How to Setup GoPro Chin Cam on Fox Proframe Helmet

Full Face Chin Camera Setup for Fox Proframe Helmet
by Updated January 22, 2019

How to Setup GoPro Chin Cam on Fox Proframe Helmet

If you don't have a Gimbal for stabilizing POV footage while mountain biking; like the popular EVO SS Gimbal, then one of the next best alternatives is to mount your GoPro to your helmet; as your head acts as a natural gimbal. I got inspired to setup a chin cam on my Fox Proframe helmet after watching this video from Scottish McTrail Rider who used a chin cam while racing in the Scottish Enduro Series (he's since made a video of his updated chin cam setup here). In the video he's using a GoPro Hero 6 with Video Stabilization turned on, which looks nearly as good as footage seen using a chest mounted gimbal. In the video, the chin cam isn't super shaky and you still get the lower vantage point of the handle bars in view, which you don't get to see if the GoPro is mounted on the top of the helmet. 

In my case, I still have an older GoPro 3 without video stabilization, so while the video footage isn't nearly as good as it would be with a newer GoPro 7 Black, the video is still watchable. So if you have any interest in setting up a chin cam on your Fox Proframe full-face helmet to use while mountain biking here's what you'll need to do.

Update 2019: I recently did get a GoPro 7 Black camera with hypersmooth stabilization and I'm using a 'J' mount to attach the GoPro 7 to the mounting strap, which helps extend the camera just below the helmets chin guard (see pic of setup below).

Things You'll Need:

Alternatively for longer extension:

Pros and Cons of using a Chin Cam


  • You don't need to buy an expensive Gimbal
  • Filming vantage point is similar to chest mounted Gimbal
  • Cheap and easy to setup
  • Don't need to wear a chest strap to hold Gimbal
  • Very secure when using a Fox Proframe helmet (no sticky pad mounts)


  • Video will still be shaky, unless you have a GoPro Hero 6 or higher with image video stabilization turned on
  • Video will not be quite as good as using a Gimbal w/ a GoPro Hero 4+ for mountain biking
  • The GoPro may occasionally hit your chest when bending neck down too far
  • Need to wear a full-face helmet (in this case a Fox Proframe helmet)
  • The GoPro Helmet Mount Strap gets in the way of the mouth guard hole, so it makes it slightly harder to breath
  • Extra weight of the GoPro added to helmet could put an unwanted strain on neck if riding all day

Setting up Chin Cam on a Fox Proframe Full Face Helmet

  1. Start by securely attaching the Helmet Mount Strap to the chin bar of the Fox Proframe helmet. (For a more secure attachment, you could try removing the nylon straps on, and then use zip-ties to secure the mount to the chin bar).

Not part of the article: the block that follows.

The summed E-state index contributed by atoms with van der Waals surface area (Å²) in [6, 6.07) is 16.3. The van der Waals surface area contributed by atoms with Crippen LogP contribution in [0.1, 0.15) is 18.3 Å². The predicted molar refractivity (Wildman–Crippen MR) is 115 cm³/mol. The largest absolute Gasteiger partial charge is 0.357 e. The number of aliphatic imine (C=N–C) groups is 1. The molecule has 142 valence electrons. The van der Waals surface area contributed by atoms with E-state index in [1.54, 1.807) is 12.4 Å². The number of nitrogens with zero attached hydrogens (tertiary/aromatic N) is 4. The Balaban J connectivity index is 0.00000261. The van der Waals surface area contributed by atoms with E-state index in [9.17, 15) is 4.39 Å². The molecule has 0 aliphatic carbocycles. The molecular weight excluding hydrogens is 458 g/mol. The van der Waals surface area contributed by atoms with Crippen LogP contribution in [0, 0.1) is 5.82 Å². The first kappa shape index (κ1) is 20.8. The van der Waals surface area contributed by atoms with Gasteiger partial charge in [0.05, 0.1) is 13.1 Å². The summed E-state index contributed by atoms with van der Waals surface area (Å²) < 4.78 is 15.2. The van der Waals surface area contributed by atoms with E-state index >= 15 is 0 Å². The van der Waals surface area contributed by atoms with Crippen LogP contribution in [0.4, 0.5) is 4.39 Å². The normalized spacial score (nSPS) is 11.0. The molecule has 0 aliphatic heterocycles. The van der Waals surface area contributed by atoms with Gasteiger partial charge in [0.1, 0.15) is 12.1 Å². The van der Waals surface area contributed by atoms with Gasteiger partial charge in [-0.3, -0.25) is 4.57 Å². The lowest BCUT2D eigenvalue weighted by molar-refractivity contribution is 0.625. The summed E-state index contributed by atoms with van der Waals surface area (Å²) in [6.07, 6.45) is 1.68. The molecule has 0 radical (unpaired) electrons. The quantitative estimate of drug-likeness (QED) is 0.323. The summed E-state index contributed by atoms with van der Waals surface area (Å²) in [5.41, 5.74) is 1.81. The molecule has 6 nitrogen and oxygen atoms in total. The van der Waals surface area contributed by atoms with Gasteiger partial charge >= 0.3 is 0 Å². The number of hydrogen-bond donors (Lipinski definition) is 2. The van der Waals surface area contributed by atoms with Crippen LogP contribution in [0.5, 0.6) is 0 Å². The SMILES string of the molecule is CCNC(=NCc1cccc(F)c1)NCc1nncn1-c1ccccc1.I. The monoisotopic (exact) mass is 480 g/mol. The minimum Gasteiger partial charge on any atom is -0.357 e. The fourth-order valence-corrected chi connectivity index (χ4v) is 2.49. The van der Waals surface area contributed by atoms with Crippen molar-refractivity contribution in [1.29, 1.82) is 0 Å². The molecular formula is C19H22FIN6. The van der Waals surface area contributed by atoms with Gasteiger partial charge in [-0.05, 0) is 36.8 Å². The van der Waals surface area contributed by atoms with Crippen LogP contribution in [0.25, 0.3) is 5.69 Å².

2. Use a Buckle Clip Base Mount and clip it into the helmet mount strap. 
  3. Use an Aluminum ThumbScrew Set + Wrench to tighten down GoPro securely, so rough terrain doesn't bounce position of GoPro around while riding.
  4. Go into the Settings of your GoPro Hero camera and flip the view so that the filming orientation is in upside "Down" mode.

For a slightly lower viewing angle you can try adding an extension arm (the downside of using an extension arm is that the GoPro will hit your chest while riding more easily, which can then move the positioning around if you don't have the GoPro securely tightened down using zip-ties.

  1. Attach an 88mm Extension Arm to the Base Mount (depending on your height you may want a longer or shorter extension).
  2. Go into the Settings of your GoPro Hero camera and flip the view so that the filming orientation is in upside "Down" mode.
  3. Attach the GoPro Hero camera to the lower portion of the Extension Arm with the Frame Mount Housing case.
  4. Take the Closed Cell Foam 1-1/4" and sandwich it between the Extension Arm and the chin guard (don't zip tie it to helmet just yet). The foam is used so the camera always stays in the right position and the extension arm doesn't move out of position while riding. Keep in mind, I used closed cell foam because that's what I had lying around the house, it's soft but dense and can be easily cut with a knife to make small adjustments. If you don't have Closed Cell foam, you can always use piping foam from a home improvement store or an old towel/ rag and duct tape it to get the right size for the extension arm to sit on. Another alternative is to use floaty foam from a GoPro mouth mount. For example, Scottish McTrail Rider uses an orange gopro floaty that comes with a SP Gadgets Mouth Mount for his chin cam setup.
  5. Now go get on your mountain bike (you can do this in your garage) and start filming test POV video from the chin cam while sitting and standing on your mountain bike in order to figure out the best position for the camera for filming POV mountain biking shots using the chin cam setup.
  6. After testing, I needed to cut a little groove into the foam so that the Extension Arm would sit in the correct spot for the GoPro camera to be positioned right where I wanted it.
  7. Once you've figured out the correct position of the Extension Arm / GoPro camera angle, use zip ties to secure the Closed Cell Foam 1-1/4" to the lower portion of the chin bar.
  8. The Extension Arm also has a hole on one side of each end, so you'll want to add an additional zip tie through the side hole and secure it to chin guard so that the extension arm doesn't move around, as it will get bounced around.  That way you can be absolutely certain that the Arm will stay in place and won't accidentally get bounced or pushed up.
  9. That's it... Now go out and film your ride!


Alternative Mount for a Bell Full Face Helmet




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